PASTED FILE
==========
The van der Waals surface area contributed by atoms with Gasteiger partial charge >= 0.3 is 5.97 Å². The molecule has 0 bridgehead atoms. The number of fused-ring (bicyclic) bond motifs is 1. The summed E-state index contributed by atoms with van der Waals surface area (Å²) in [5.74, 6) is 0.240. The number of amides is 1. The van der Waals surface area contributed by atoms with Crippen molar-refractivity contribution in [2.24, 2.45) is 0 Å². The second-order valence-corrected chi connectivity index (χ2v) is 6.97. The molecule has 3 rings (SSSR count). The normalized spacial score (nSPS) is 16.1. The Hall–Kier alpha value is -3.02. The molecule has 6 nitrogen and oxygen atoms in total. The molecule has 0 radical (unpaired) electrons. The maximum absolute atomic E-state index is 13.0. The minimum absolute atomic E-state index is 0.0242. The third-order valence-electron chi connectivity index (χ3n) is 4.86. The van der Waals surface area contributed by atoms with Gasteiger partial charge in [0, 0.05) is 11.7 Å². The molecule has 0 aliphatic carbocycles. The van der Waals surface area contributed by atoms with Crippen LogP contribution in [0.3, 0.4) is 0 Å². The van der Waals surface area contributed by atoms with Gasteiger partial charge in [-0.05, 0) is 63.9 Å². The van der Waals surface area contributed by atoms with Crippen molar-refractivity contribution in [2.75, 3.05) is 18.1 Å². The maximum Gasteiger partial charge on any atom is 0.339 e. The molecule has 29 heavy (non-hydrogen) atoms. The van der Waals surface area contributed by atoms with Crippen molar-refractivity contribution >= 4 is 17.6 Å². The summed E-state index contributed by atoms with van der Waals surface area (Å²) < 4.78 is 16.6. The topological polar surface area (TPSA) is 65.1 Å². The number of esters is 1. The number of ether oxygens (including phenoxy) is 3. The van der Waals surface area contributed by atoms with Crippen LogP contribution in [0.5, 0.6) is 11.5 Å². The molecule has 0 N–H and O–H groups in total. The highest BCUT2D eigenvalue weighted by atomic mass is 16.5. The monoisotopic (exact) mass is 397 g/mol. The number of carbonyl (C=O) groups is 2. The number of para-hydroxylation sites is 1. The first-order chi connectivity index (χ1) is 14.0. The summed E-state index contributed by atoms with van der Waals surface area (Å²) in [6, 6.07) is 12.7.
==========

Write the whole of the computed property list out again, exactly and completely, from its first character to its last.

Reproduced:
The van der Waals surface area contributed by atoms with Gasteiger partial charge >= 0.3 is 5.97 Å². The molecule has 0 bridgehead atoms. The number of fused-ring (bicyclic) bond motifs is 1. The summed E-state index contributed by atoms with van der Waals surface area (Å²) in [5.74, 6) is 0.240. The number of amides is 1. The van der Waals surface area contributed by atoms with Crippen molar-refractivity contribution in [2.24, 2.45) is 0 Å². The second-order valence-corrected chi connectivity index (χ2v) is 6.97. The molecule has 3 rings (SSSR count). The normalized spacial score (nSPS) is 16.1. The Hall–Kier alpha value is -3.02. The molecule has 6 nitrogen and oxygen atoms in total. The molecule has 0 radical (unpaired) electrons. The maximum absolute atomic E-state index is 13.0. The minimum absolute atomic E-state index is 0.0242. The third-order valence-electron chi connectivity index (χ3n) is 4.86. The van der Waals surface area contributed by atoms with Gasteiger partial charge in [0, 0.05) is 11.7 Å². The molecule has 0 aliphatic carbocycles. The van der Waals surface area contributed by atoms with Crippen LogP contribution in [0.3, 0.4) is 0 Å². The van der Waals surface area contributed by atoms with Gasteiger partial charge in [-0.05, 0) is 63.9 Å². The van der Waals surface area contributed by atoms with Crippen molar-refractivity contribution in [2.75, 3.05) is 18.1 Å². The maximum Gasteiger partial charge on any atom is 0.339 e. The molecule has 29 heavy (non-hydrogen) atoms. The van der Waals surface area contributed by atoms with Crippen molar-refractivity contribution >= 4 is 17.6 Å². The summed E-state index contributed by atoms with van der Waals surface area (Å²) < 4.78 is 16.6. The topological polar surface area (TPSA) is 65.1 Å². The number of esters is 1. The number of ether oxygens (including phenoxy) is 3. The van der Waals surface area contributed by atoms with Crippen LogP contribution in [0.5, 0.6) is 11.5 Å². The molecule has 0 N–H and O–H groups in total. The highest BCUT2D eigenvalue weighted by atomic mass is 16.5. The monoisotopic (exact) mass is 397 g/mol. The number of carbonyl (C=O) groups is 2. The number of para-hydroxylation sites is 1. The first-order chi connectivity index (χ1) is 14.0. The summed E-state index contributed by atoms with van der Waals surface area (Å²) in [6, 6.07) is 12.7.